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Clinical Trial Shows The Benefit Of Voice In Disease Management


In a recent post, I gave a hypothetical example showing how voice could be an effective tool in a variety of healthcare scenarios a single patient may experience. In this blog post, I’m going to discuss a clinical trial in which a voice assistant was used to monitor people with diabetes to study the usefulness of voice in a specific population.

First, however, let's review some of the benefits of using voice as an interface.


Compared to other means of interface, we are the experts of voice

Voice, like typing on a keyboard or tapping on a tablet or smartphone, is a way to communicate. However, unlike the other two methods, using our voices—or speaking—comes naturally to us.

With voice, we can share what we think, wish to know, or want to accomplish without using an unnatural interface developed by someone else. Voice also gives us a sense of power over things we interface with. For example, how many times have you stared at a document on your computer and wished you could perform a specific task or apply a certain format. You scan the menu options, but the correct choice isn't clear. Admitting defeat and likely blaming yourself, you give up and start searching online for an answer, or you call the tech support team.

With voice, you have the opportunity to state your desires in the way that makes sense to you. If the person or device doesn’t understand, you are more likely to blame it, not yourself, for the gap in communication. Granted, the person speaking has to state what he or she wants clearly, and the voice assistant needs to be smart enough to understand. In this case, however, the user can feel more empowered.

A voice assistant has no ego

As human as Alexa, for example, may sound, it is a device. It has no emotion (sorry, it's not actually thrilled when you get all the Jeopardy answers right). It can’t get mad at you for needing to repeat something. It doesn’t get frustrated when it is asked the same thing over and over again.

Compare that to a very human doctor or nurse. Though they may try to keep an even-temper, the likelihood is great that he or she will become frustrated if a patient asks the same question visit after visit—or even during the same visit. It is likely that they’ve answered that same question a dozen times before seeing this patient.

Also, human-to-human contact also comes with inherent problems. A patient is likely to hold his or her doctors and nurses in high regard since they are professionals. If a physician tells a patient to take a medication three times a day every day and then asks about adherence in a follow-up visit, the patient may not be willing to admit that he or she has not followed the doctor’s orders. The patient’s emotions may get in the way as well, not wanting to feel shame for not doing what he or she was told.

A voice assistant does not judge. It has no ego to be bruised.

Other benefits of voice

In past blog posts, I’ve also noted:

  • speaking is much faster than typing

  • voice technologies provide a level of accessibility that keypads do not, and

  • the ability to speak endures even when motor skills and eyesight decline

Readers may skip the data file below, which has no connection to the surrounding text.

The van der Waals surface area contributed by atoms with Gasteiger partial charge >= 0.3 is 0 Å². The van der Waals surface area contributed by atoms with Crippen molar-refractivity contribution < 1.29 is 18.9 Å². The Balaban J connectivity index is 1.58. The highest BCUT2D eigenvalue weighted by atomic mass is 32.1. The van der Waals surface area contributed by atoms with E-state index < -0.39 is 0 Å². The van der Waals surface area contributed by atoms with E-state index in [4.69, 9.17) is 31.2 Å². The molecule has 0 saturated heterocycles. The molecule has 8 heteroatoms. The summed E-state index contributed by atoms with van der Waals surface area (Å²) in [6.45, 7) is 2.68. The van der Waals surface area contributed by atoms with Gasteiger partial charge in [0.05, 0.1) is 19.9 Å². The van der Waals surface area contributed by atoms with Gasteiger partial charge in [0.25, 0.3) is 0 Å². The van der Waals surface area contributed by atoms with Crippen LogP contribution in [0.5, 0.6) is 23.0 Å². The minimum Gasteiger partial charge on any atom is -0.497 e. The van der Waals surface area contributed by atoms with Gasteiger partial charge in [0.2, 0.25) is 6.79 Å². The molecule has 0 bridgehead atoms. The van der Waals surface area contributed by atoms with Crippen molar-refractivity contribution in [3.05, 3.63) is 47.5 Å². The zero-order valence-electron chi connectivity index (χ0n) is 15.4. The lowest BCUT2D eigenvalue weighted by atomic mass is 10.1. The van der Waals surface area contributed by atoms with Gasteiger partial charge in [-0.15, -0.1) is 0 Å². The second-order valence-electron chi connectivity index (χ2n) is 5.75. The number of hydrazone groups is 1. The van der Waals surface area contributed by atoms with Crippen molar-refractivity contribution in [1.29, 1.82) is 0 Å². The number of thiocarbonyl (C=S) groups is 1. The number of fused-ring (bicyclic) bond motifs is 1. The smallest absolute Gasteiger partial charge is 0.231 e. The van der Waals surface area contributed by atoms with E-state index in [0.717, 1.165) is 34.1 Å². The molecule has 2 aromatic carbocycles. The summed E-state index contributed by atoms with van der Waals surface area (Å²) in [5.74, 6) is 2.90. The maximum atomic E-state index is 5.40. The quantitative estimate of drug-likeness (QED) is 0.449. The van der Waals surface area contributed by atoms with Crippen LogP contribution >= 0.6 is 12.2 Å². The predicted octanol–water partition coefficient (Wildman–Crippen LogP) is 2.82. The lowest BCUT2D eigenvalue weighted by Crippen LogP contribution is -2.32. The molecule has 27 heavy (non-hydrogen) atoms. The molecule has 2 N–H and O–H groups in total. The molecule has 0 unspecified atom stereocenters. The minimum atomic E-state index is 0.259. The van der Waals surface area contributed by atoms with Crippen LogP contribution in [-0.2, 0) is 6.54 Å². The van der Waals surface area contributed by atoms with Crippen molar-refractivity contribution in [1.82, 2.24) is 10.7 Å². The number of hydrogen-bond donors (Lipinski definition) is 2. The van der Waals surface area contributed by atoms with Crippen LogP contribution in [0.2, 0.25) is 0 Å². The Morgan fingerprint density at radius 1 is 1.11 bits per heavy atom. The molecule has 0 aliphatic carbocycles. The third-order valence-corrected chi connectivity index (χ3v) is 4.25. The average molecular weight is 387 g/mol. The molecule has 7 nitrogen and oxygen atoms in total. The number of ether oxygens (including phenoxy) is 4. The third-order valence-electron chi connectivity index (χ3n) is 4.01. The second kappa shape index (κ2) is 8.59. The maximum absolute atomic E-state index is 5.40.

With those reminders out of the way, let’s look at how these possible benefits of voice were evaluated.

Studies show how voice changes people’s behaviour around their health

To test the value of voice, Worrell, an Orbita partner, recently conducted a trial to examine the feasibility of using voice assistants to help gather patient insights and help manage chronic diseases.

Sixteen participants age 12 to 72 with type 1 or type 2 diabetes were recruited to determine if it is possible to use a voice assistant to capture meaningful data and engage patients. Each person in the study was given an Echo Dot with skills necessary to participate loaded onto it. The study lasted for two weeks and required three daily interactions:

  • Taking a survey to check in on overall health. As part of the process, participants set goals. The next day, the skill asked how they did in achieving those goals

  • Responding to daily prompts regarding their experience with diabetes. These cues were not delivered through the voice assistant, but instead came to the user via text messages or phone calls using native messaging function

  • Telling their stories (or a heart-to-heart) to be shared with people newly diagnosed with diabetes. The participants interacted directly with the voice assistant.

Voice assistants aid in adherence and reporting

The study’s findings show that participants felt surprisingly committed to upholding their goals because they knew they had to report them. They were also willing to admit if they didn’t meet the milestone they had set for themselves (see no ego, above).

Participants also shared their very personal health stories with Alexa. Some even called the experience cathartic. They appeared to form a relationship with the voice assistant, and they started speaking in a freer, more open way.

It must be noted that there were some issues, such as Alexa misunderstanding things the participants said as well as some technical issues. These were reminders that Alexa is not a real person. Still, this study shows that voice assistants could be effective accountability partners, aiding in adherence and honest reporting of symptoms and side effects.

Review all the findings in the study

To learn more about this study, other trials Worrell has undertaken, and the benefits of voice, be sure to contact us for a copy of the Webinar “Making sense of voice experiences and conversational AI in healthcare"



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